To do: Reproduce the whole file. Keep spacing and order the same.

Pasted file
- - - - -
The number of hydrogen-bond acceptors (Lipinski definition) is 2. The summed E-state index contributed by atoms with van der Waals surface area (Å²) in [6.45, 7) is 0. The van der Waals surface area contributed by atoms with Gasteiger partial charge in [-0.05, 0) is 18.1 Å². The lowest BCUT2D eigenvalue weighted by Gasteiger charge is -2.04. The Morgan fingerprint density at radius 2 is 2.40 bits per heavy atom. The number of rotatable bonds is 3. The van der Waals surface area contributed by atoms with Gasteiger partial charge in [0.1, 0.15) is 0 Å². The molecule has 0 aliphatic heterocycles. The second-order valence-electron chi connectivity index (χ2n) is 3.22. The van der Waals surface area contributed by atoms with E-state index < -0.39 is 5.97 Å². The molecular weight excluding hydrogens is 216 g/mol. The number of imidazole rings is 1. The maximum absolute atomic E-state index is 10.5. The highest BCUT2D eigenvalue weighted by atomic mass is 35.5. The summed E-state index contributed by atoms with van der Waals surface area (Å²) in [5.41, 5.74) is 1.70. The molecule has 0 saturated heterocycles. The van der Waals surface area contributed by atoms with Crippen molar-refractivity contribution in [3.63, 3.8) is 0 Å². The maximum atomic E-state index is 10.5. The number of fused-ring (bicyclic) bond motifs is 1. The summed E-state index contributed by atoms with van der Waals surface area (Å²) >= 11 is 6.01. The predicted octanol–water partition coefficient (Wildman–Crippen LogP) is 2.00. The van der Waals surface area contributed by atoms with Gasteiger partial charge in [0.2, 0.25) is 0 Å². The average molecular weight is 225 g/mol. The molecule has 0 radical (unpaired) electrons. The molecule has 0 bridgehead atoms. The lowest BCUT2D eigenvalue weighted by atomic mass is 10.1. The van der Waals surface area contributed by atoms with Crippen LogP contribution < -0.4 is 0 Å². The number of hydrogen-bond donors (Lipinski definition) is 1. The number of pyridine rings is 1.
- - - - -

The number of hydrogen-bond acceptors (Lipinski definition) is 2. The summed E-state index contributed by atoms with van der Waals surface area (Å²) in [6.45, 7) is 0. The van der Waals surface area contributed by atoms with Gasteiger partial charge in [-0.05, 0) is 18.1 Å². The lowest BCUT2D eigenvalue weighted by Gasteiger charge is -2.04. The Morgan fingerprint density at radius 2 is 2.40 bits per heavy atom. The number of rotatable bonds is 3. The van der Waals surface area contributed by atoms with Gasteiger partial charge in [0.1, 0.15) is 0 Å². The molecule has 0 aliphatic heterocycles. The second-order valence-electron chi connectivity index (χ2n) is 3.22. The van der Waals surface area contributed by atoms with E-state index < -0.39 is 5.97 Å². The molecular weight excluding hydrogens is 216 g/mol. The number of imidazole rings is 1. The maximum absolute atomic E-state index is 10.5. The highest BCUT2D eigenvalue weighted by atomic mass is 35.5. The summed E-state index contributed by atoms with van der Waals surface area (Å²) in [5.41, 5.74) is 1.70. The molecule has 0 saturated heterocycles. The van der Waals surface area contributed by atoms with Crippen molar-refractivity contribution in [3.63, 3.8) is 0 Å². The maximum atomic E-state index is 10.5. The number of fused-ring (bicyclic) bond motifs is 1. The summed E-state index contributed by atoms with van der Waals surface area (Å²) >= 11 is 6.01. The predicted octanol–water partition coefficient (Wildman–Crippen LogP) is 2.00. The van der Waals surface area contributed by atoms with Gasteiger partial charge in [0.2, 0.25) is 0 Å². The average molecular weight is 225 g/mol. The molecule has 0 radical (unpaired) electrons. The molecule has 0 bridgehead atoms. The lowest BCUT2D eigenvalue weighted by atomic mass is 10.1. The van der Waals surface area contributed by atoms with Crippen LogP contribution < -0.4 is 0 Å². The number of hydrogen-bond donors (Lipinski definition) is 1. The number of pyridine rings is 1.